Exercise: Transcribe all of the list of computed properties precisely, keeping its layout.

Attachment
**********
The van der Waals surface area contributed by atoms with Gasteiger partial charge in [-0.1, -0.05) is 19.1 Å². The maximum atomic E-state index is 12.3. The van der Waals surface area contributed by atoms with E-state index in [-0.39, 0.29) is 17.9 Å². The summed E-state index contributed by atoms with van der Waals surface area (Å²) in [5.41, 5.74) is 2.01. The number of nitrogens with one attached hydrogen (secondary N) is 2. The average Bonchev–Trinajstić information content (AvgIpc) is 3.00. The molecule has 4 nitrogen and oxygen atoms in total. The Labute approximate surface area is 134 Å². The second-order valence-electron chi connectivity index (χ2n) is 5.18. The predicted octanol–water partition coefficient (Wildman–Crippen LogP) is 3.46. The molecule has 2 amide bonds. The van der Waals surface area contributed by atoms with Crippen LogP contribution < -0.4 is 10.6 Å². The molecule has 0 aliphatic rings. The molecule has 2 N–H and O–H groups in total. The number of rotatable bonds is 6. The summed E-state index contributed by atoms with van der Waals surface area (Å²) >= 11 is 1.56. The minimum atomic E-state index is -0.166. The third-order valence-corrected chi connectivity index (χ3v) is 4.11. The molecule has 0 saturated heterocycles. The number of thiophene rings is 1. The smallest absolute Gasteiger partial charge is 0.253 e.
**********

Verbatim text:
The van der Waals surface area contributed by atoms with Gasteiger partial charge in [-0.1, -0.05) is 19.1 Å². The maximum atomic E-state index is 12.3. The van der Waals surface area contributed by atoms with E-state index in [-0.39, 0.29) is 17.9 Å². The summed E-state index contributed by atoms with van der Waals surface area (Å²) in [5.41, 5.74) is 2.01. The number of nitrogens with one attached hydrogen (secondary N) is 2. The average Bonchev–Trinajstić information content (AvgIpc) is 3.00. The molecule has 4 nitrogen and oxygen atoms in total. The Labute approximate surface area is 134 Å². The second-order valence-electron chi connectivity index (χ2n) is 5.18. The predicted octanol–water partition coefficient (Wildman–Crippen LogP) is 3.46. The molecule has 2 amide bonds. The van der Waals surface area contributed by atoms with Crippen LogP contribution < -0.4 is 10.6 Å². The molecule has 0 aliphatic rings. The molecule has 2 N–H and O–H groups in total. The number of rotatable bonds is 6. The summed E-state index contributed by atoms with van der Waals surface area (Å²) >= 11 is 1.56. The minimum atomic E-state index is -0.166. The third-order valence-corrected chi connectivity index (χ3v) is 4.11. The molecule has 0 saturated heterocycles. The number of thiophene rings is 1. The smallest absolute Gasteiger partial charge is 0.253 e.